Brian De Palma's "Obsession" is an hommage to Hitchcock's "Vertigo."… But it is intellectually muddleheaded in a way that Hitchcock's films never are. It is not up to the Master's insteps. There is a point at which hommage has an enfeebling trait of echolalia. (p. 61)
The plot proceeds, but it keeps faltering, because of De Palma's damaging affection for throwing the obvious into doubt. The screen gets the shimmers at key moments, which is a cheat. Are we watching a subjective expression of the hero's troubled state of mind? Or dreams? Or hallucinations? Story points keep being coated in Vaseline….
Brian De Palma obviously has an idiosyncratic point of view and a load of monkey-on-a-stick energy, but he wrecks his talent again and again by mistaking the random for the freewheeling. The confusion is typical of our times, and ruinous to this particular film: in making a thriller, exactitude counts. "Obsession" raises a good many questions that are never answered. It is also sometimes fogged enough to let a plot point rely on characters' witlessness, and such a reliance is not at all the same thing as dramatic irony. Dramatic irony rests on an audience's having fuller information than the characters, not on its being more clever. (p. 62)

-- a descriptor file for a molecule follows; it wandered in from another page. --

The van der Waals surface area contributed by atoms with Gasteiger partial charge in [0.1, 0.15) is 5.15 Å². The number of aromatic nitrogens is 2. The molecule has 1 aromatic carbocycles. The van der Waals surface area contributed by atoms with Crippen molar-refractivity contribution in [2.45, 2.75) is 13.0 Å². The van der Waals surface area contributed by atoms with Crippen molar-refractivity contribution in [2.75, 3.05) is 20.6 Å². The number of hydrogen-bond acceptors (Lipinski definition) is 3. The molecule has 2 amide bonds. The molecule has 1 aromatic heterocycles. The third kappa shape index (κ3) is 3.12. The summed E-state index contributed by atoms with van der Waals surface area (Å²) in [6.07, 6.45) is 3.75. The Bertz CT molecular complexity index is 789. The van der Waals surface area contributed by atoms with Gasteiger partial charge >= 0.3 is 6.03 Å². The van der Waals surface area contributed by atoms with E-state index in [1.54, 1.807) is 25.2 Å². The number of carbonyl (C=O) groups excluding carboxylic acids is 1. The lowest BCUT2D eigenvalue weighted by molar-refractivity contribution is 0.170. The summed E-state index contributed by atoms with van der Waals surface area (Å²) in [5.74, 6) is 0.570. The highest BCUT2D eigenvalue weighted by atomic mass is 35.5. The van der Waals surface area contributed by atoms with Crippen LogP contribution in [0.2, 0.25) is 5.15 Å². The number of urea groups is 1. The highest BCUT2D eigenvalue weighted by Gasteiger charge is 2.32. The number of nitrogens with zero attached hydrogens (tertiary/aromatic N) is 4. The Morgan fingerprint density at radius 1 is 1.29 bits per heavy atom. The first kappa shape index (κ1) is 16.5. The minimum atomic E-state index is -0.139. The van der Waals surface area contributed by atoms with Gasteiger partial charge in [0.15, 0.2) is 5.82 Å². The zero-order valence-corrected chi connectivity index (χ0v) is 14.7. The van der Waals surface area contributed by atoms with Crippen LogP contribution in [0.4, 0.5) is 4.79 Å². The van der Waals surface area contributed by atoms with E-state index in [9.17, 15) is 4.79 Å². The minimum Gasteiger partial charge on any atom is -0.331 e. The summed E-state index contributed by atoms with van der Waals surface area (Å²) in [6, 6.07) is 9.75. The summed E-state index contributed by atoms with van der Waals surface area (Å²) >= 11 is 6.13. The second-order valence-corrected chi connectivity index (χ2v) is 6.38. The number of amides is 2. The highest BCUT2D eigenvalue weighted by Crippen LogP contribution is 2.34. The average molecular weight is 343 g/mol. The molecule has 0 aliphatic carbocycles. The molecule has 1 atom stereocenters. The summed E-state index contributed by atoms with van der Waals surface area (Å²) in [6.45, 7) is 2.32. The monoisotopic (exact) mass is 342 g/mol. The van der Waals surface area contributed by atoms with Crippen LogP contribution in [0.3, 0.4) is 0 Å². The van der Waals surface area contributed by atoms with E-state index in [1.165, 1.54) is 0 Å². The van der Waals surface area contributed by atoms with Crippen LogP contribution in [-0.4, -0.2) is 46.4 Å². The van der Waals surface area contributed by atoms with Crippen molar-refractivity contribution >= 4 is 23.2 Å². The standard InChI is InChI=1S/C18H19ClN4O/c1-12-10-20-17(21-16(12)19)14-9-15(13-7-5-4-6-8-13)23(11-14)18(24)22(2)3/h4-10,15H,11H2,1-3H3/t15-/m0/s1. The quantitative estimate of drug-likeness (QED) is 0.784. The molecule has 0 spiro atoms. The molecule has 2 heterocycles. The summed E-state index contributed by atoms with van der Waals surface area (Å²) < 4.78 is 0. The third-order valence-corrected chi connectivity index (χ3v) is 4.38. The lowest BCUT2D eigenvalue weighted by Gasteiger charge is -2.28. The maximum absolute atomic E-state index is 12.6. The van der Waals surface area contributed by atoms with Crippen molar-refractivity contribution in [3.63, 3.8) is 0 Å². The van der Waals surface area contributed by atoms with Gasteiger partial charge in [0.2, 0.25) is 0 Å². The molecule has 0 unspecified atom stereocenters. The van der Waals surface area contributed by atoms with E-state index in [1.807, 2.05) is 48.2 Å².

Penelope Gilliatt, "Sweet Coz," in The New Yorker (© 1976 by The New Yorker Magazine, Inc.), Vol. LII, No. 24, August 2, 1976, pp. 61-2.∗